Date of Award

12-1995

Degree Type

Dissertation

University or Center

Clark Atlanta University(CAU)

Degree Name

Ed.D.

Department

Educational Leadership

Abstract

Parent involvement in Thailand was indicated as one critical dimension of effective schooling. This research describes the need to redefine the concept of parent involvement to create collaborative models including the home, the school, and the community. To explore this point, this research drew its sample of 1,811 parents from four schools of the Nontaburi Municipal School System in Thailand. An adaptation of Epstein, Coners, and Salinas's (Revised 1993) parent survey was used. Fifty three percent of the parents returned the surveys. Multiple regression analyses were conducted both across the school system and within each school setting. The findings suggest that student's GPA, grade level, and parent's expectations are predictors of parent involvement, whereas student's gender, parent's education, parent's age, parent's marital status, family income, and family composition do not necessarily predict the level of parent involvement. Also, it appears that the findings on how much the parents were involved across the school system and within each school setting indicate that neither the schools nor the teachers gave them sufficient opportunity for involvement. The program in which parents were most interested was how to discipline their children, whereas the programs on school and community development drew least interest. Concerning pattern of parent involvement, "involvement of parent at home" found the most common occurrence. These findings echo the assumption about traditional perceptions of the passive and distant relationship among family, school, and community that must be remedied.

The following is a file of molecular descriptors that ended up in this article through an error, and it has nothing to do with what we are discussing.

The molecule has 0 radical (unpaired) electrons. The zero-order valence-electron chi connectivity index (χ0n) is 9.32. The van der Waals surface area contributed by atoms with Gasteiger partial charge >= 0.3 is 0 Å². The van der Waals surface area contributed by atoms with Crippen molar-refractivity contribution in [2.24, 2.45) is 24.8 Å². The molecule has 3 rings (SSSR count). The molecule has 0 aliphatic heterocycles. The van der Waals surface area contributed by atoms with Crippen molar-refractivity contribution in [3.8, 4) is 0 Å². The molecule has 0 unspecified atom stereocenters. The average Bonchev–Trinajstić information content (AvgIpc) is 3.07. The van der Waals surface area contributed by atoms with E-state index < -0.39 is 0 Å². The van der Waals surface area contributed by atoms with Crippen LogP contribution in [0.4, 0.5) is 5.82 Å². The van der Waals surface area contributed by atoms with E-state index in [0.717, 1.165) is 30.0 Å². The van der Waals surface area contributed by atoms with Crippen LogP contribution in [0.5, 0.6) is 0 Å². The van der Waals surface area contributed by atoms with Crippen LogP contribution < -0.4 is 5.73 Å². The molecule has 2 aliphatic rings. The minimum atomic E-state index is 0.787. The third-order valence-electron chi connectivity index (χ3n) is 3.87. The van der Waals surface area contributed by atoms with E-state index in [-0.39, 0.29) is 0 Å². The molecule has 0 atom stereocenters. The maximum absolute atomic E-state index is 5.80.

Comments

Signature pages are on file with the graduate school. An archival copy of the document is available in the Archives Research Center.

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